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<script>{ "title": "Optimize Selectors", "level": "intermediate", "source": "", "attribution": [ "jQuery Fundamentals" ] }</script>

Selector optimization is less important than it used to be, as more browsers implement document.querySelectorAll() and the burden of selection shifts from jQuery to the browser. However, there are still some tips to keep in mind when selector performance becomes a bottleneck.

jQuery Extensions

When possible, avoid selectors that include jQuery extensions. These extensions cannot take advantage of the performance boost provided by the native querySelectorAll() DOM method and, therefore, require the use of the Sizzle selector engine provided by jQuery.

// Slower (the zero-based :even selector is a jQuery extension)
$( "#my-table tr:even" );

// Better, though not exactly equivalent
$( "#my-table tr:nth-child(odd)" );

Keep in mind that many jQuery extensions, including :even in the above example, do not have exact equivalents in the CSS specification. In some situations the convenience of these extensions could outweigh their performance cost.

Avoid Excessive Specificity

$( ".data table.attendees td.gonzalez" );

// Better: Drop the middle if possible.
$( ".data td.gonzalez" );

A "flatter" DOM also helps improve selector performance, as the selector engine has fewer layers to traverse when looking for an element.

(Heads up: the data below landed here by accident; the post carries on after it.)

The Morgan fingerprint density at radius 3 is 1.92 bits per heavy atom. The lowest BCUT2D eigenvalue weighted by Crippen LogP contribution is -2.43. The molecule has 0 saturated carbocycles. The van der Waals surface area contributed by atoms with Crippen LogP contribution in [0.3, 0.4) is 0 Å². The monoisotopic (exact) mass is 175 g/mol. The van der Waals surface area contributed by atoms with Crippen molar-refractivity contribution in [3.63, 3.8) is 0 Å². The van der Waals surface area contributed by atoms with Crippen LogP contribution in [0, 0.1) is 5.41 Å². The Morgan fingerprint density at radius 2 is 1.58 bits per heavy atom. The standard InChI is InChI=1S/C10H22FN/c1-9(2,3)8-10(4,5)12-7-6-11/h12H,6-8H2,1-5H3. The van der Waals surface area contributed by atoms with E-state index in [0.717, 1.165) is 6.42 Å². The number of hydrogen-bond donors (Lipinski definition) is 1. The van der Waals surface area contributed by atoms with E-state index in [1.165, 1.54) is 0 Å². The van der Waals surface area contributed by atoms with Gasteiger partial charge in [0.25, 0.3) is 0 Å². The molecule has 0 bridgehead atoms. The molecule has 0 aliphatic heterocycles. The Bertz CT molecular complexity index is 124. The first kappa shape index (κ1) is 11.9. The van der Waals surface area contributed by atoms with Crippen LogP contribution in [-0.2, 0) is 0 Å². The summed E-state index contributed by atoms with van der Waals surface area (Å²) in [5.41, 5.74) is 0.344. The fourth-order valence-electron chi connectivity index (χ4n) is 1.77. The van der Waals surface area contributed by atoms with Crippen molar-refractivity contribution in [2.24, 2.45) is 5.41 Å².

ID-Based Selectors

Beginning your selector with an ID is a safe bet.

// Fast:
$( "#container div.robotarm" );

// Super-fast:
$( "#container" ).find( "div.robotarm" );

With the first approach, jQuery queries the DOM using document.querySelectorAll(). With the second, jQuery uses document.getElementById(), which is faster, although the speed improvement may be diminished by the subsequent call to .find().

Tips for Older Browsers

When support for older browsers, such as Internet Explorer 8 and below, is necessary, consider the following tips:


Be specific on the right-hand side of your selector, and less specific on the left.

// Unoptimized:
$( " .gonzalez" );

// Optimized:
$( ".data td.gonzalez" );

Use tag.class if possible on your right-most selector, and just tag or just .class on the left.

Avoid the Universal Selector

Selections that specify or imply that a match could be found anywhere can be very slow.

$( ".buttons > *" ); // Extremely expensive.
$( ".buttons" ).children(); // Much better.

$( ":radio" ); // Implied universal selection.
$( "*:radio" ); // Same thing, explicit now.
$( "input:radio" ); // Much better.